Coins deposited in the Court of Chancery, in the case 'Jones v. Lloyd'

London, England, around AD 1700

Coins from a court case lost in Chancery

These coins entered the English legal system as suitors' funds in the Court of Chancery; they were used as a sort of deposit by one of the participants in the case entitled 'Jones v. Lloyd'. No other information was recorded about the case. The case became moribund, and the fund, designated an Unclaimed Balance, was held in the Bank of England in the name of Chancery from 1726 until 1978, when the coins were examined and then deposited on loan at the British Museum.

The coins represent the middle level of English currency of the last quarter of the seventeenth century, just before the Great Recoinage, begun in 1696, replaced all the old hand-made coins of the Tudors and Stuarts with machine-made money.

They include a few coins of Henry VIII, Edward VI and Mary I, many of Elizabeth I, James I and Charles I, and several of Charles II. The latest piece is a 1696 shilling of William III. Four are gold and 1,746 are silver, mostly half-crowns, shillings and sixpences, but no small change of either silver or the new copper coinages. Their face value was about £75 (equivalent to several thousand pounds in modern terms). Many of the coins are heavily worn and clipped, and there are several counterfeits, all features of the currency of the period.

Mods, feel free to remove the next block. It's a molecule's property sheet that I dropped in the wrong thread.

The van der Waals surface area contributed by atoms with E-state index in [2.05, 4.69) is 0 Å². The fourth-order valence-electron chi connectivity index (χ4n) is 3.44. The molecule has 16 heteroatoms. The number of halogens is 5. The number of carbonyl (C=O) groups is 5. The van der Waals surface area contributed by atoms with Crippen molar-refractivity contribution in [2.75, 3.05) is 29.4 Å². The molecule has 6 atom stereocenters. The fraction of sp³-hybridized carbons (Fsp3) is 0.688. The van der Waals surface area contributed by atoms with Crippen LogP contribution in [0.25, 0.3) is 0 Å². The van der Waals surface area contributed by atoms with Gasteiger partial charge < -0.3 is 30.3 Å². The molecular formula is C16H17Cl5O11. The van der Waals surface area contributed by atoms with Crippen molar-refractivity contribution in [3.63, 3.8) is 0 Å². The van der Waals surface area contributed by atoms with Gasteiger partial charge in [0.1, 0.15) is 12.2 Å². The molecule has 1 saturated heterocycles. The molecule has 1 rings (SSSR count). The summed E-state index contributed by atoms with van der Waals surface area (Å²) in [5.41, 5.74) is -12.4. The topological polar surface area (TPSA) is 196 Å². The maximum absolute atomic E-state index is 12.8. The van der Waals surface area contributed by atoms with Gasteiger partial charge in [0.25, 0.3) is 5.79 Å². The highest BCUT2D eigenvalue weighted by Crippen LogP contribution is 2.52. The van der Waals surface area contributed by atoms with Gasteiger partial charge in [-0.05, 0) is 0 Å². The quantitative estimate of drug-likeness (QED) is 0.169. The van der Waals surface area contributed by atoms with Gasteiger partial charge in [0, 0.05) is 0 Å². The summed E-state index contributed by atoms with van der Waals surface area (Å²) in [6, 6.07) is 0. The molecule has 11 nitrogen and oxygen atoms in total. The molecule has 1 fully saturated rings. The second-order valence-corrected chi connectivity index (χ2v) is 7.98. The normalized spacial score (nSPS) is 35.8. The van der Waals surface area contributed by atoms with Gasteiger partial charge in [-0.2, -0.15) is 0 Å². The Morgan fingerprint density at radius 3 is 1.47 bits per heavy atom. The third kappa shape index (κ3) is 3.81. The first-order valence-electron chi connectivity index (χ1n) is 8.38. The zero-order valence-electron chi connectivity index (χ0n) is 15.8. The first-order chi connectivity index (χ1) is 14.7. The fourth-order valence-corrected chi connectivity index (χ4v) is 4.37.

The containers for the coins, four wash-leather bags and a wooden box, were also kept.

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More information


L. Ming-Hsun, The great recoinage of 1696 to (London, Weidenfeld and Nicolson, 1963)


Museum number

CM Loan


Loaned by the Court Funds Office


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